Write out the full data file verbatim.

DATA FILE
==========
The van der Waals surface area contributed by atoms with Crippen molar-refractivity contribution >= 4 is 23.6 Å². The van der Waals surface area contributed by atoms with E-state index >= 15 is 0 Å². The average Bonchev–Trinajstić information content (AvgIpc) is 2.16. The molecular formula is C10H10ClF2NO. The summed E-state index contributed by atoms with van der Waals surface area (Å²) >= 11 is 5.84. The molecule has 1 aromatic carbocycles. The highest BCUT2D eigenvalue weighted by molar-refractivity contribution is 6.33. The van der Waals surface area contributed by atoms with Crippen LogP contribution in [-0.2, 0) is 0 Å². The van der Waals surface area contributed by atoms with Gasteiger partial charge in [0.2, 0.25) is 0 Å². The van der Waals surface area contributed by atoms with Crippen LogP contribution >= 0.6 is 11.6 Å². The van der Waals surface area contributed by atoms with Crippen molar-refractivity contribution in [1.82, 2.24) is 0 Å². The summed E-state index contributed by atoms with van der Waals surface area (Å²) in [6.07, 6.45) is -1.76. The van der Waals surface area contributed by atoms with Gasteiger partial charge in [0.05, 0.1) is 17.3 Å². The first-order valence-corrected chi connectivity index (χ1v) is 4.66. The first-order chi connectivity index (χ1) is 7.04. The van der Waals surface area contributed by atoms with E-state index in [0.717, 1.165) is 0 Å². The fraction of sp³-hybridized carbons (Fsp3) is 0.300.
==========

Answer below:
The van der Waals surface area contributed by atoms with Crippen molar-refractivity contribution >= 4 is 23.6 Å². The van der Waals surface area contributed by atoms with E-state index >= 15 is 0 Å². The average Bonchev–Trinajstić information content (AvgIpc) is 2.16. The molecular formula is C10H10ClF2NO. The summed E-state index contributed by atoms with van der Waals surface area (Å²) >= 11 is 5.84. The molecule has 1 aromatic carbocycles. The highest BCUT2D eigenvalue weighted by molar-refractivity contribution is 6.33. The van der Waals surface area contributed by atoms with Crippen LogP contribution in [-0.2, 0) is 0 Å². The van der Waals surface area contributed by atoms with Gasteiger partial charge in [0.2, 0.25) is 0 Å². The van der Waals surface area contributed by atoms with Crippen LogP contribution >= 0.6 is 11.6 Å². The van der Waals surface area contributed by atoms with Crippen molar-refractivity contribution in [1.82, 2.24) is 0 Å². The summed E-state index contributed by atoms with van der Waals surface area (Å²) in [6.07, 6.45) is -1.76. The van der Waals surface area contributed by atoms with Gasteiger partial charge in [0.05, 0.1) is 17.3 Å². The first-order valence-corrected chi connectivity index (χ1v) is 4.66. The first-order chi connectivity index (χ1) is 7.04. The van der Waals surface area contributed by atoms with E-state index in [0.717, 1.165) is 0 Å². The fraction of sp³-hybridized carbons (Fsp3) is 0.300.